Assessing anti-sweatshop campaigns

Author: 
Bruce Robinson

Today’s globalised clothing industry involves transnational networks of production and sales in which manufacturing is subcontracted to producers, usually in developing countries.

To respond to the often horrific sweatshop conditions that result requires organising across national frontiers with multiple targets — the brands under which the clothes are sold and the subcontractors who supply them.

In a new book about garment workers * Ethel Brooks provides a critique of certain forms of “transnational labor organising” by looking at both ends of the chain, which she divides into the global (campaigning in the US in support of garment workers) and the local (the real conditions in the countries and factories where production takes place).

She argues that several US campaigns of the mid-90s, by ignoring the specificities of “the local” and also taking agency and control away from the workers they were supposed to be supporting, were counter-productive in terms of any real progress out of sweatshop conditions and towards self-emancipation. She also questions the way women workers are presented as victims or models in those campaigns.

Brooks looks at three major campaigns: on child labour in Bangladesh; protests against working conditions in an export processing zones in El Salvador; and against abuses of immigrant workers in New York. She includes detailed research on the situations of the workers and the local contexts behind their struggles.

Brooks is particularly critical of three aspects of these campaigns. Firstly, that they are oriented to US consumers who are presented as having the power to fight sweatshop labour through their consumption decisions, thus detracting from the agency of the workers and the centrality of production relations, reducing the action to pressure on the corporations and letting people think they are accomplishing something when they shop. She also points out that the consequences (for example, of the US law boycotting Bangladeshi products made with child labour) may be bad for the workers involved.

Secondly, such campaigns often paint sweatshop production as something apart from the normal operation of global capital, so that the owners of the US brands can say they didn’t know about the conditions in their subcontractors’ factories or that certain firms are bad employers. Brooks details the case of Kathie Lee Gifford, who used the exposure of some of her suppliers to claim the moral high ground through a televised “confession” and expression of regret which allowed her company to carry on business as usual.

Thirdly, she claims that such campaigns go over the heads of the workers involved. One aspect of this is that agreements are signed around issues such as independent monitoring of subcontractors without the consent of the workers. Another criticism is that such campaigns are controlled by activists who present particular identities and information as the basis for campaigning, ignoring the multiple identities of women garment workers as “classed, gendered, racialised”. This is part of Brooks’ post-modern concerns with forms of discourse and identity.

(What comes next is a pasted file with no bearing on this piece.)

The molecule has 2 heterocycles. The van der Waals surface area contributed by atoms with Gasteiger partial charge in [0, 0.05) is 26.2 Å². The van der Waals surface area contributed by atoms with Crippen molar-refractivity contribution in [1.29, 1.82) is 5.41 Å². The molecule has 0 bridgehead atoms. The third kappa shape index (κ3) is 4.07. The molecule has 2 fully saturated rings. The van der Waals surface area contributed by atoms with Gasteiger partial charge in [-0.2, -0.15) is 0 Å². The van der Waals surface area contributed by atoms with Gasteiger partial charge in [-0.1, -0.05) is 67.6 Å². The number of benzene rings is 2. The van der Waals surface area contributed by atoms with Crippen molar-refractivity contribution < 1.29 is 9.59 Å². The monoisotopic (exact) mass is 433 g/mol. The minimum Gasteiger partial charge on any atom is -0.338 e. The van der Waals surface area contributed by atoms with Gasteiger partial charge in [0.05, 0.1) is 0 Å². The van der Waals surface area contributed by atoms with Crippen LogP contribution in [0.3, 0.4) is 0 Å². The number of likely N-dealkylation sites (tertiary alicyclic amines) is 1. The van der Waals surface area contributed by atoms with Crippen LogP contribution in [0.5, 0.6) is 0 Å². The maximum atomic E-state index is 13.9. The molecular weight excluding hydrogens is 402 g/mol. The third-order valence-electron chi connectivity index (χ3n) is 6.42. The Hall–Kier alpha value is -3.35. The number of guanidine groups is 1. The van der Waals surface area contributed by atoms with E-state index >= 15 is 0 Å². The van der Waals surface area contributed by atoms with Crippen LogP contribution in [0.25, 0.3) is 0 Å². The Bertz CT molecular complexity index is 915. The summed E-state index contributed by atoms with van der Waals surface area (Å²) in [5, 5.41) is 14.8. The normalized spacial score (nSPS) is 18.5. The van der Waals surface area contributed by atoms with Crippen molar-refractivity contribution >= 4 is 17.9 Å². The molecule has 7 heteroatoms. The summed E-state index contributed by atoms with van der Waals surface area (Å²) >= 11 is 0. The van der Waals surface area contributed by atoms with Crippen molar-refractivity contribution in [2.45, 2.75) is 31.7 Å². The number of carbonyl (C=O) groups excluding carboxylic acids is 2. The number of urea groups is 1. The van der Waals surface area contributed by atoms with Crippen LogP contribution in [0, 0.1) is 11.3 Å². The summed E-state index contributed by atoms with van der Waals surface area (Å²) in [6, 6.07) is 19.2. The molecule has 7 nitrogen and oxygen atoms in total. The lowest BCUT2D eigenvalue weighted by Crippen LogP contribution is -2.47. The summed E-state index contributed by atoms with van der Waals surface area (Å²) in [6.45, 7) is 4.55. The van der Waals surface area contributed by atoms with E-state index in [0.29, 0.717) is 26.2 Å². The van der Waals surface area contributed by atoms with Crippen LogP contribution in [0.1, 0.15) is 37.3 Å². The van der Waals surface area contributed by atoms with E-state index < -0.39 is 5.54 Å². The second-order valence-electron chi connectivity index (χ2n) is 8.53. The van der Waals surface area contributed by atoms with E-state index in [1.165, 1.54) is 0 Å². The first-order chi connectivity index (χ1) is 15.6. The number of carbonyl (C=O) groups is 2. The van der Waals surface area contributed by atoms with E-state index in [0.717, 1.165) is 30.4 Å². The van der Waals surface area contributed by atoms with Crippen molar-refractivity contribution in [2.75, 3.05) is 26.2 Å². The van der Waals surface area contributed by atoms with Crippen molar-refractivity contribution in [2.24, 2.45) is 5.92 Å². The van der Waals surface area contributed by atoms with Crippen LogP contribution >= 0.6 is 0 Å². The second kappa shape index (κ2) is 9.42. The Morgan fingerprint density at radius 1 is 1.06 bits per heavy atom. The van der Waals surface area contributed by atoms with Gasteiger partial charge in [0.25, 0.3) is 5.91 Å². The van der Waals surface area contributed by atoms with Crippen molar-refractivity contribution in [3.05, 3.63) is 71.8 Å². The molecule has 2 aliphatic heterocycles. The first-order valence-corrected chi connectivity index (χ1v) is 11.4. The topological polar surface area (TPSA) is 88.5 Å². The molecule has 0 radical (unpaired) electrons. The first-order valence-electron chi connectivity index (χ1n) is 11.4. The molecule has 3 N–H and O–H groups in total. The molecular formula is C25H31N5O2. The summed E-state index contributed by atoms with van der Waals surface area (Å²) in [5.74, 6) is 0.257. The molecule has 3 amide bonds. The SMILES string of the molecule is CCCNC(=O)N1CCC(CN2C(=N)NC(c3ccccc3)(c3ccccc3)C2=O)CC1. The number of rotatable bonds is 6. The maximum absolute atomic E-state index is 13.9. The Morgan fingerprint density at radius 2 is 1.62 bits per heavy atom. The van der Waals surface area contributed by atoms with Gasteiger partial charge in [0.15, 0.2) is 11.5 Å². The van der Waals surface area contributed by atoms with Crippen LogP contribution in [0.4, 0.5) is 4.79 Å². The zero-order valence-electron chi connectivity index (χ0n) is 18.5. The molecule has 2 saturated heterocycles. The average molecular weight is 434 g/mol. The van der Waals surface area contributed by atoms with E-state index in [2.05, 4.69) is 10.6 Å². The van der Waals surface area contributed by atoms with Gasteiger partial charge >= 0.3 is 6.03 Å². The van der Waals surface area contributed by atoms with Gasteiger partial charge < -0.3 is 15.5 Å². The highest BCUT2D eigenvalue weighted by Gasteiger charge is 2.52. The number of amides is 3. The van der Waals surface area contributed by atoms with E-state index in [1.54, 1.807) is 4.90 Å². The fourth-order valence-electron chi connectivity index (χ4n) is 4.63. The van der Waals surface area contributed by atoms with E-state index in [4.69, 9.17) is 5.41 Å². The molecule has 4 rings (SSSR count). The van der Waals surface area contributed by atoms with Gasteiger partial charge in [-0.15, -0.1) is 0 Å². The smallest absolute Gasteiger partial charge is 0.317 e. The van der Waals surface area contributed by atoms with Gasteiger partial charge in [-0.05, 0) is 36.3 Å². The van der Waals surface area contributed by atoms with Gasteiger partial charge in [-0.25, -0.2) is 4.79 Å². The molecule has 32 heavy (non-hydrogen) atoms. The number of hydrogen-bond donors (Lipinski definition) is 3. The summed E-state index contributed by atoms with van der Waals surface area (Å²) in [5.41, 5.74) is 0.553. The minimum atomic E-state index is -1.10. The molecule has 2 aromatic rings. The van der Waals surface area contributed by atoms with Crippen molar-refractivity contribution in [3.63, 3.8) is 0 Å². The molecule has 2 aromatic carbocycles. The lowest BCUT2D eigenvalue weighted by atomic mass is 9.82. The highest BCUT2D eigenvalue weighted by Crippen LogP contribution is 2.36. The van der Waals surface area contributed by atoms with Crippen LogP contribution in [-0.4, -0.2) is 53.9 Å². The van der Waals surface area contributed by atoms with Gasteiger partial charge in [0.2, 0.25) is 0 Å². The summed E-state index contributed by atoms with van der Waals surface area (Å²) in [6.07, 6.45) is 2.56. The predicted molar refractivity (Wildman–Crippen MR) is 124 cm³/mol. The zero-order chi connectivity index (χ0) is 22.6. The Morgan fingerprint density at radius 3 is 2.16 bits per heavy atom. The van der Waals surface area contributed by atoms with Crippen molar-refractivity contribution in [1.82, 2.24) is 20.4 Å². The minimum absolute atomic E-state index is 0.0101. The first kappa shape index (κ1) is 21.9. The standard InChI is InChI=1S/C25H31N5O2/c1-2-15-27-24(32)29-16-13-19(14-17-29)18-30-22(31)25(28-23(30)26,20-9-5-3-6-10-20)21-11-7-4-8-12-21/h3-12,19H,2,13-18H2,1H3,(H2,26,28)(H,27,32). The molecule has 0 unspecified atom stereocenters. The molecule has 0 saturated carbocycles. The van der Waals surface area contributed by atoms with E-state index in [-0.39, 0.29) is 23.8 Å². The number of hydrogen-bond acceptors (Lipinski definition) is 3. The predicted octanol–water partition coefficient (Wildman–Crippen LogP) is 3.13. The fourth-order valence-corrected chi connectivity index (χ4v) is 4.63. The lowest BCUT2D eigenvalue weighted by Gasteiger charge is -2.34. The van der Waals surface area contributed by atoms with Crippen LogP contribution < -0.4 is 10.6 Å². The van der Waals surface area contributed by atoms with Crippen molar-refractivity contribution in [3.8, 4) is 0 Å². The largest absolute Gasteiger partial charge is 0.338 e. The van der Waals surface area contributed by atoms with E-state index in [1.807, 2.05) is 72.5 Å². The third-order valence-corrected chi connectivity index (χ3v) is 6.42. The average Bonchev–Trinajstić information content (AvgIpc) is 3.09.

There is much in Brooks’ critique of these campaigns that activists involved in No Sweat would agree with. No Sweat oppose boycotts, characterise sweatshop labour as “modern, global capitalism stripped bare” rather than an exceptional state of affairs, and seek to build links with independent workers’ and community organisations, focusing on their working and living conditions and their own campaigns and struggles.

But there is a major problem with Brooks’ position. It is overgeneral – applied to attempts all at international labour organising – and out of date. Although the book was published in 2007, there is no reference to the development of anti-sweatshop campaigning in the eight years following Seattle and the growth of the movement “for globalisation from below” beyond a passing remark that there has been “a learning curve” for activists. Certainly many of the lessons she draws have been assimilated by them (or were even recognised beforehand) – which is not to suggest that all aspects of sweatshop campaigning are easy or unproblematic.

Brooks’ postmodern position threatens to dissolve any sort of activism away from the sites of “the local”. She even questions her own right to present the results of her research and represent the situation of the workers. “Does this mean that transnational organizing cannot happen?… Not necessarily.” She picks out as an example of where it is possible a Bengali women’s organisation where women are “reframing their own subjectivity… as actors and agents” and refusing to let solidarity organisations define its agency.

Fine. No Sweat also seeks to work with independent organisations, above all unions, that represent a real assertion of the power of the workers and their communities. But to restrict campaigning to supporting these organisations is to lose real opportunities to support the many women workers who are fighting their sweatshop conditions. Much of what Brooks says should be taken as points activists should be aware of and seek to act on. But it is wrong then to draw the conclusion that little is possible.

* Review of Ethel C. Brooks, Unraveling the Garment Industry: Transnational Organizing and Women’s Work, University of Minnesota Press, 2007.